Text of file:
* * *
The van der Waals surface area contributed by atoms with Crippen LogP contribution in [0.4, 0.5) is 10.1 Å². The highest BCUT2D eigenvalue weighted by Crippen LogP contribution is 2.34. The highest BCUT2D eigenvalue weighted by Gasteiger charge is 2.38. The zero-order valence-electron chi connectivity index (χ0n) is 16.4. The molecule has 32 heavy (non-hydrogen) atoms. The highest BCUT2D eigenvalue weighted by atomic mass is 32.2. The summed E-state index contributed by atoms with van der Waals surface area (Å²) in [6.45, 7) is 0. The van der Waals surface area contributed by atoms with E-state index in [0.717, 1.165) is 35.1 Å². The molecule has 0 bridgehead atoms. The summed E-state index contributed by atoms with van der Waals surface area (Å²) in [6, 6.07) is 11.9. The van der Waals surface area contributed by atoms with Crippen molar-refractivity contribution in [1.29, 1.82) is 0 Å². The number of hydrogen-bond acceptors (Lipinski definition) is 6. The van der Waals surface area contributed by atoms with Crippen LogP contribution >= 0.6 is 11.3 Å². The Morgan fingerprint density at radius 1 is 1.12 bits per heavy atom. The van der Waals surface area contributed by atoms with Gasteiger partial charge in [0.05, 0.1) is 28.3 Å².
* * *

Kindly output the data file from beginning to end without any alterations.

The van der Waals surface area contributed by atoms with Crippen LogP contribution in [0.4, 0.5) is 10.1 Å². The highest BCUT2D eigenvalue weighted by Crippen LogP contribution is 2.34. The highest BCUT2D eigenvalue weighted by Gasteiger charge is 2.38. The zero-order valence-electron chi connectivity index (χ0n) is 16.4. The molecule has 32 heavy (non-hydrogen) atoms. The highest BCUT2D eigenvalue weighted by atomic mass is 32.2. The summed E-state index contributed by atoms with van der Waals surface area (Å²) in [6.45, 7) is 0. The van der Waals surface area contributed by atoms with E-state index in [0.717, 1.165) is 35.1 Å². The molecule has 0 bridgehead atoms. The summed E-state index contributed by atoms with van der Waals surface area (Å²) in [6, 6.07) is 11.9. The van der Waals surface area contributed by atoms with Crippen molar-refractivity contribution in [1.29, 1.82) is 0 Å². The number of hydrogen-bond acceptors (Lipinski definition) is 6. The van der Waals surface area contributed by atoms with Crippen LogP contribution >= 0.6 is 11.3 Å². The Morgan fingerprint density at radius 1 is 1.12 bits per heavy atom. The van der Waals surface area contributed by atoms with Gasteiger partial charge in [0.05, 0.1) is 28.3 Å².